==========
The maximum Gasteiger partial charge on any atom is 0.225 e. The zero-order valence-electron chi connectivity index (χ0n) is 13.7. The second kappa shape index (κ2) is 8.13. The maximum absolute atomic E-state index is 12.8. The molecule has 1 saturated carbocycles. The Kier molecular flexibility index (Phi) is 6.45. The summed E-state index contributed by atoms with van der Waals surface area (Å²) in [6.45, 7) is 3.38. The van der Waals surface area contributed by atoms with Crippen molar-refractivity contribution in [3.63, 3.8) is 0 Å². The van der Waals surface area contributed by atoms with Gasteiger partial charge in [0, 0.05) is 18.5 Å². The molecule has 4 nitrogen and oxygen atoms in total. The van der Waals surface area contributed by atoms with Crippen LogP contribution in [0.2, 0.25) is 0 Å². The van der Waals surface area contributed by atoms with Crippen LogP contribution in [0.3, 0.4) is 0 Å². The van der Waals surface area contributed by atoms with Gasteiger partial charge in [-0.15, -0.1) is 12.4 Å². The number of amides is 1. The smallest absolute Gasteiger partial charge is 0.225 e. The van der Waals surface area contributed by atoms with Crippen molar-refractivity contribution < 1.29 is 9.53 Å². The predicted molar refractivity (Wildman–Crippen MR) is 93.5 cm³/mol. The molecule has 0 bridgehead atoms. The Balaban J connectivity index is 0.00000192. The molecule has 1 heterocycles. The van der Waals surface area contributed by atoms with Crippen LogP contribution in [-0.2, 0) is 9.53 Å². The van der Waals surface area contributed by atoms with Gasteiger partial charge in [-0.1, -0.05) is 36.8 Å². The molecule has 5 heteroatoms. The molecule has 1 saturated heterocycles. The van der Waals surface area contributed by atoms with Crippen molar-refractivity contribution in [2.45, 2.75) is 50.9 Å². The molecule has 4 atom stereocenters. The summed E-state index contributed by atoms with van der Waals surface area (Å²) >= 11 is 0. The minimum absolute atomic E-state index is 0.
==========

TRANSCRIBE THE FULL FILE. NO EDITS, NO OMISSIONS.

The maximum Gasteiger partial charge on any atom is 0.225 e. The zero-order valence-electron chi connectivity index (χ0n) is 13.7. The second kappa shape index (κ2) is 8.13. The maximum absolute atomic E-state index is 12.8. The molecule has 1 saturated carbocycles. The Kier molecular flexibility index (Phi) is 6.45. The summed E-state index contributed by atoms with van der Waals surface area (Å²) in [6.45, 7) is 3.38. The van der Waals surface area contributed by atoms with Crippen molar-refractivity contribution in [3.63, 3.8) is 0 Å². The van der Waals surface area contributed by atoms with Gasteiger partial charge in [0, 0.05) is 18.5 Å². The molecule has 4 nitrogen and oxygen atoms in total. The van der Waals surface area contributed by atoms with Crippen LogP contribution in [0.2, 0.25) is 0 Å². The van der Waals surface area contributed by atoms with Crippen LogP contribution in [0.3, 0.4) is 0 Å². The van der Waals surface area contributed by atoms with Gasteiger partial charge in [-0.15, -0.1) is 12.4 Å². The number of amides is 1. The smallest absolute Gasteiger partial charge is 0.225 e. The van der Waals surface area contributed by atoms with Crippen molar-refractivity contribution < 1.29 is 9.53 Å². The predicted molar refractivity (Wildman–Crippen MR) is 93.5 cm³/mol. The molecule has 0 bridgehead atoms. The Balaban J connectivity index is 0.00000192. The molecule has 1 heterocycles. The van der Waals surface area contributed by atoms with Crippen LogP contribution in [-0.2, 0) is 9.53 Å². The van der Waals surface area contributed by atoms with Gasteiger partial charge in [-0.1, -0.05) is 36.8 Å². The molecule has 5 heteroatoms. The molecule has 1 saturated heterocycles. The van der Waals surface area contributed by atoms with Crippen molar-refractivity contribution in [2.45, 2.75) is 50.9 Å². The molecule has 4 atom stereocenters. The summed E-state index contributed by atoms with van der Waals surface area (Å²) >= 11 is 0. The minimum absolute atomic E-state index is 0.